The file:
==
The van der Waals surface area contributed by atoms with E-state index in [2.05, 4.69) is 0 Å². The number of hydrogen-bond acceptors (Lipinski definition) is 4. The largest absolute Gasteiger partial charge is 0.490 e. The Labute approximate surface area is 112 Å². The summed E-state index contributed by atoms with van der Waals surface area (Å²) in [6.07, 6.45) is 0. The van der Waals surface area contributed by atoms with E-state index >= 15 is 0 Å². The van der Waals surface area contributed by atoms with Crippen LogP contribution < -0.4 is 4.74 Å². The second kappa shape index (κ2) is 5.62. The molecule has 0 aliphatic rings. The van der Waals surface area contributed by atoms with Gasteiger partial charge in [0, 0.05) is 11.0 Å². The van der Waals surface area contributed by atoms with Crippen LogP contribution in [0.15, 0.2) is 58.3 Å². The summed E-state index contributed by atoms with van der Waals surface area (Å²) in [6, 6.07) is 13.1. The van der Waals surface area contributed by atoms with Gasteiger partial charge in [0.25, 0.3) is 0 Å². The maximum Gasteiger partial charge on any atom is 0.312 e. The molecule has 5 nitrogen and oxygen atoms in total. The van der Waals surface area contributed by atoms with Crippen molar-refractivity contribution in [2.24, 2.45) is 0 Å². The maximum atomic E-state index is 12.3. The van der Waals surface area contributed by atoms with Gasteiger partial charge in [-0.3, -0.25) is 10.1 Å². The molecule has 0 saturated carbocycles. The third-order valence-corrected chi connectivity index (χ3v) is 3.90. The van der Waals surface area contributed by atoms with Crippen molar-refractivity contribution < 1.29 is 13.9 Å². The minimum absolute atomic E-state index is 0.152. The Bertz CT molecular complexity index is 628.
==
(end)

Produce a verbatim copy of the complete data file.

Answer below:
The van der Waals surface area contributed by atoms with E-state index in [2.05, 4.69) is 0 Å². The number of hydrogen-bond acceptors (Lipinski definition) is 4. The largest absolute Gasteiger partial charge is 0.490 e. The Labute approximate surface area is 112 Å². The summed E-state index contributed by atoms with van der Waals surface area (Å²) in [6.07, 6.45) is 0. The van der Waals surface area contributed by atoms with E-state index >= 15 is 0 Å². The van der Waals surface area contributed by atoms with Crippen LogP contribution < -0.4 is 4.74 Å². The second kappa shape index (κ2) is 5.62. The molecule has 0 aliphatic rings. The van der Waals surface area contributed by atoms with Gasteiger partial charge in [0, 0.05) is 11.0 Å². The van der Waals surface area contributed by atoms with Crippen LogP contribution in [0.15, 0.2) is 58.3 Å². The summed E-state index contributed by atoms with van der Waals surface area (Å²) in [6, 6.07) is 13.1. The van der Waals surface area contributed by atoms with Gasteiger partial charge in [0.25, 0.3) is 0 Å². The maximum Gasteiger partial charge on any atom is 0.312 e. The molecule has 5 nitrogen and oxygen atoms in total. The van der Waals surface area contributed by atoms with Crippen molar-refractivity contribution in [2.24, 2.45) is 0 Å². The maximum atomic E-state index is 12.3. The van der Waals surface area contributed by atoms with Gasteiger partial charge in [-0.3, -0.25) is 10.1 Å². The molecule has 0 saturated carbocycles. The third-order valence-corrected chi connectivity index (χ3v) is 3.90. The van der Waals surface area contributed by atoms with Crippen molar-refractivity contribution < 1.29 is 13.9 Å². The minimum absolute atomic E-state index is 0.152. The Bertz CT molecular complexity index is 628.